After 20 minutes in “The Other Tent” it’s time to head over to the Sonic Cafe to catch an artist in a smaller more intimate setting. Then I run to the photo trailer to drop off my memory card so Kathleen (Taylor’s Fiancee and our sole editor for the weekend) can upload my photos to bonnaroo.com. The afternoon continues like this until I get a text from Taylor telling me to make sure I cover the Comedy Tent. I zip over there and am blasted by a wave of refreshing air conditioning. I can live with this! After catching routines by Doug Benson, Greg Giraldo, and Bo Burnham, it’s back out into the Wookie Wonderland, where the sun’s finally beginning to set. I hit my last few shows before the headliner (Kings of Leon), and stumble mentally and physically exhausted into Artist Catering to gorge myself on prime rib while reflecting on the day’s events. When the headliners play, no other stages are active, so I skip Kings of Leon and enjoy my only break of the day. I have mixed feelings about this because I loved everything they did until Only by the Night, but in the end my mind and body thank me for the much needed rest. By 11PM or so it’s back out on the scene, stepping around wookies passed out in the mud on my way over to the stage. I keep shooting bands at a frantic pace until about 4AM, then it’s back to the trailer to do the final upload of the day while sippin’ on ice cold PBRs and trading stories with the rest of the photo crew. When we finally get back to the motel around 5 I shower off the grime accumulated through the day and pass out almost instantly.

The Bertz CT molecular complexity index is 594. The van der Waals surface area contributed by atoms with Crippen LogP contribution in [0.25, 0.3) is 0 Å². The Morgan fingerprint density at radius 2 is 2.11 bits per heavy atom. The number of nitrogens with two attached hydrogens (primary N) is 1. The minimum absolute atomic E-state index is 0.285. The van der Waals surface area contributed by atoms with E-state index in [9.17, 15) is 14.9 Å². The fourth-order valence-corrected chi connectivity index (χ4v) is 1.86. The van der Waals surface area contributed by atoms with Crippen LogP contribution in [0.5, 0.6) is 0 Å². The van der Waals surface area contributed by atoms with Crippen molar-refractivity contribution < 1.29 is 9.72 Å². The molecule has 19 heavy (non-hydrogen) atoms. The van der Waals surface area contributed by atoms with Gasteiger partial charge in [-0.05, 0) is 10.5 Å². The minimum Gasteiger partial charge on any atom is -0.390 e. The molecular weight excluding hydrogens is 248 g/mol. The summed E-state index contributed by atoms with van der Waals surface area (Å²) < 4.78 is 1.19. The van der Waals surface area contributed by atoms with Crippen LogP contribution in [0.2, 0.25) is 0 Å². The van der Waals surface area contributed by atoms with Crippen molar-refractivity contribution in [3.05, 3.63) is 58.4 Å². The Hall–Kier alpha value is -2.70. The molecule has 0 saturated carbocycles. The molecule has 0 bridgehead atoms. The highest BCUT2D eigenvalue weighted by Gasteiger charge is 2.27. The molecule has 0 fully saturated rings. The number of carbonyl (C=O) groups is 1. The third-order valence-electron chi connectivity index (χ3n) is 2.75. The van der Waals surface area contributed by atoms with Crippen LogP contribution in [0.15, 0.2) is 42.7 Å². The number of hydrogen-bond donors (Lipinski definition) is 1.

Needless to say, after four days of this routine, my mind was swirling with so much sensory excitement it was hard to make sense of it all. It was such a strange feeling to have experienced so much yet have so little of it affect me in the way that music normally does. By necessarily devoting the utmost attention to the aesthetic qualities of every moment, I was essentially skimming along the surface, dipping in to capture definitive festival moments in which I wasn’t fully immersed. (Though those times when I stumbled upon a great shot were the times I felt most holistically involved). I was on stage next to some of my favorite bands and I can’t even tell you my favorite song of their set. But I can look back through my photos and re-live the experience in my own terms, at my own pace, and maybe get something more out of it that I didn’t get the first time through, along with the satisfaction of having provided a glimpse into the essence of Bonnaroo for those who weren’t fortunate enough to be there.
Please check out my Flickr slideshow . If you’d like to see more photos of any band, or want prints (up to 20×30″) of anything, just shoot me an email at firstname.lastname@example.org.